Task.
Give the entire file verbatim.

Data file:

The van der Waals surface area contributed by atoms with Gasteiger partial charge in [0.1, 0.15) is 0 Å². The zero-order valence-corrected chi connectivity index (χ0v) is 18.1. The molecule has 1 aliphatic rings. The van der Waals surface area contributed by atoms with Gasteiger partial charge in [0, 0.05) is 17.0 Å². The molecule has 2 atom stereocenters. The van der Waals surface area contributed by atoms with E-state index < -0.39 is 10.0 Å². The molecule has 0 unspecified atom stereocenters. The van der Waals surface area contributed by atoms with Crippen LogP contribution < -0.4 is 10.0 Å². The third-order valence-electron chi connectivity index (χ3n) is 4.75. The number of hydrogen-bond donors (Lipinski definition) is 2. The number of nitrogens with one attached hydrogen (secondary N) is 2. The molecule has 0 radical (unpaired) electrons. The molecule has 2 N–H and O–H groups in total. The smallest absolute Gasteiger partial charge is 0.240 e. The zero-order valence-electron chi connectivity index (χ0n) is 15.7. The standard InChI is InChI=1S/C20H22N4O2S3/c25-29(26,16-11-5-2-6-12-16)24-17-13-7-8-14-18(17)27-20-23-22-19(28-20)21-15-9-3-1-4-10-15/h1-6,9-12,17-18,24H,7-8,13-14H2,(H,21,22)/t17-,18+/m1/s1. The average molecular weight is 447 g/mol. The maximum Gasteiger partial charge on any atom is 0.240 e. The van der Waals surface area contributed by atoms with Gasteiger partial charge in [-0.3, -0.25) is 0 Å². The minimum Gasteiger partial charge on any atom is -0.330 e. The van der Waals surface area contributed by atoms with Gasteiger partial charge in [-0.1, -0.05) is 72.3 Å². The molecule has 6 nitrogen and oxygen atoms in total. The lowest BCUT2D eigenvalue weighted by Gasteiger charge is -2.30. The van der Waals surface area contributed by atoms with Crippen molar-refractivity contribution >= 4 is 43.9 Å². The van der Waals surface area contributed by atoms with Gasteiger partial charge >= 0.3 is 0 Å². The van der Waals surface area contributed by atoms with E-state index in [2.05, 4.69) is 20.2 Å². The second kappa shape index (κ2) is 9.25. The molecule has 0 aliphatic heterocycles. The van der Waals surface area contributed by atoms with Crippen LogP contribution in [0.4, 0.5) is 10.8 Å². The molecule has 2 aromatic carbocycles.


The van der Waals surface area contributed by atoms with Gasteiger partial charge in [0.1, 0.15) is 0 Å². The zero-order valence-corrected chi connectivity index (χ0v) is 18.1. The molecule has 1 aliphatic rings. The van der Waals surface area contributed by atoms with Gasteiger partial charge in [0, 0.05) is 17.0 Å². The molecule has 2 atom stereocenters. The van der Waals surface area contributed by atoms with E-state index < -0.39 is 10.0 Å². The molecule has 0 unspecified atom stereocenters. The van der Waals surface area contributed by atoms with Crippen LogP contribution < -0.4 is 10.0 Å². The third-order valence-electron chi connectivity index (χ3n) is 4.75. The number of hydrogen-bond donors (Lipinski definition) is 2. The number of nitrogens with one attached hydrogen (secondary N) is 2. The molecule has 0 radical (unpaired) electrons. The molecule has 2 N–H and O–H groups in total. The smallest absolute Gasteiger partial charge is 0.240 e. The zero-order valence-electron chi connectivity index (χ0n) is 15.7. The standard InChI is InChI=1S/C20H22N4O2S3/c25-29(26,16-11-5-2-6-12-16)24-17-13-7-8-14-18(17)27-20-23-22-19(28-20)21-15-9-3-1-4-10-15/h1-6,9-12,17-18,24H,7-8,13-14H2,(H,21,22)/t17-,18+/m1/s1. The average molecular weight is 447 g/mol. The maximum Gasteiger partial charge on any atom is 0.240 e. The van der Waals surface area contributed by atoms with Gasteiger partial charge in [-0.3, -0.25) is 0 Å². The minimum Gasteiger partial charge on any atom is -0.330 e. The van der Waals surface area contributed by atoms with Gasteiger partial charge in [-0.1, -0.05) is 72.3 Å². The molecule has 6 nitrogen and oxygen atoms in total. The lowest BCUT2D eigenvalue weighted by Gasteiger charge is -2.30. The van der Waals surface area contributed by atoms with Crippen molar-refractivity contribution >= 4 is 43.9 Å². The van der Waals surface area contributed by atoms with Gasteiger partial charge >= 0.3 is 0 Å². The van der Waals surface area contributed by atoms with E-state index in [2.05, 4.69) is 20.2 Å². The second kappa shape index (κ2) is 9.25. The molecule has 0 aliphatic heterocycles. The van der Waals surface area contributed by atoms with Crippen LogP contribution in [0.4, 0.5) is 10.8 Å². The molecule has 2 aromatic carbocycles.